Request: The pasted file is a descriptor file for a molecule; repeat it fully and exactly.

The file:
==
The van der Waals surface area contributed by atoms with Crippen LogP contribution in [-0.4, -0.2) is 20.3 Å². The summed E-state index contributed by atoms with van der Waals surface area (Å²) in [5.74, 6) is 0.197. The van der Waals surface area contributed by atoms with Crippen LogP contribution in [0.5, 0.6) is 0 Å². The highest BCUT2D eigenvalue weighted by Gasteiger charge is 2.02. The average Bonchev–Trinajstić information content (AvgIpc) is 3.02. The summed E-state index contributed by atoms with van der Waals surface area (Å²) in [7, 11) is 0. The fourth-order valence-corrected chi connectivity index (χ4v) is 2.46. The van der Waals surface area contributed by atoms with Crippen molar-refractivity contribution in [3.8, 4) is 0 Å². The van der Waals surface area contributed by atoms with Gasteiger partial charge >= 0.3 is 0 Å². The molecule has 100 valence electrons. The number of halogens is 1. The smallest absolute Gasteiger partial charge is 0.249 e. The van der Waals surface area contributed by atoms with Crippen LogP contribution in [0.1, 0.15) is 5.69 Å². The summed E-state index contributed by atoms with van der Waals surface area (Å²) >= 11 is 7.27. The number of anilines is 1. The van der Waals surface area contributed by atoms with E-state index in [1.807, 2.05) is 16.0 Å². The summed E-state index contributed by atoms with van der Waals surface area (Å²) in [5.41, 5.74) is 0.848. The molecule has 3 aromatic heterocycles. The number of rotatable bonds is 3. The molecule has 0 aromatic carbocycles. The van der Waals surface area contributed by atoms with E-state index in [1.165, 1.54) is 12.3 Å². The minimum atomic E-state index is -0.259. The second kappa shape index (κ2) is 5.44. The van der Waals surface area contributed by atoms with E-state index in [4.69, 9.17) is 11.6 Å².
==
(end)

The van der Waals surface area contributed by atoms with Crippen LogP contribution in [-0.4, -0.2) is 20.3 Å². The summed E-state index contributed by atoms with van der Waals surface area (Å²) in [5.74, 6) is 0.197. The van der Waals surface area contributed by atoms with Crippen LogP contribution in [0.5, 0.6) is 0 Å². The highest BCUT2D eigenvalue weighted by Gasteiger charge is 2.02. The average Bonchev–Trinajstić information content (AvgIpc) is 3.02. The summed E-state index contributed by atoms with van der Waals surface area (Å²) in [7, 11) is 0. The fourth-order valence-corrected chi connectivity index (χ4v) is 2.46. The van der Waals surface area contributed by atoms with Crippen molar-refractivity contribution in [3.8, 4) is 0 Å². The van der Waals surface area contributed by atoms with Gasteiger partial charge >= 0.3 is 0 Å². The molecule has 100 valence electrons. The number of halogens is 1. The smallest absolute Gasteiger partial charge is 0.249 e. The van der Waals surface area contributed by atoms with Crippen LogP contribution in [0.1, 0.15) is 5.69 Å². The summed E-state index contributed by atoms with van der Waals surface area (Å²) >= 11 is 7.27. The number of anilines is 1. The van der Waals surface area contributed by atoms with E-state index in [1.807, 2.05) is 16.0 Å². The summed E-state index contributed by atoms with van der Waals surface area (Å²) in [5.41, 5.74) is 0.848. The molecule has 3 aromatic heterocycles. The number of rotatable bonds is 3. The molecule has 0 aromatic carbocycles. The van der Waals surface area contributed by atoms with E-state index in [1.165, 1.54) is 12.3 Å². The minimum atomic E-state index is -0.259. The second kappa shape index (κ2) is 5.44. The van der Waals surface area contributed by atoms with E-state index in [4.69, 9.17) is 11.6 Å².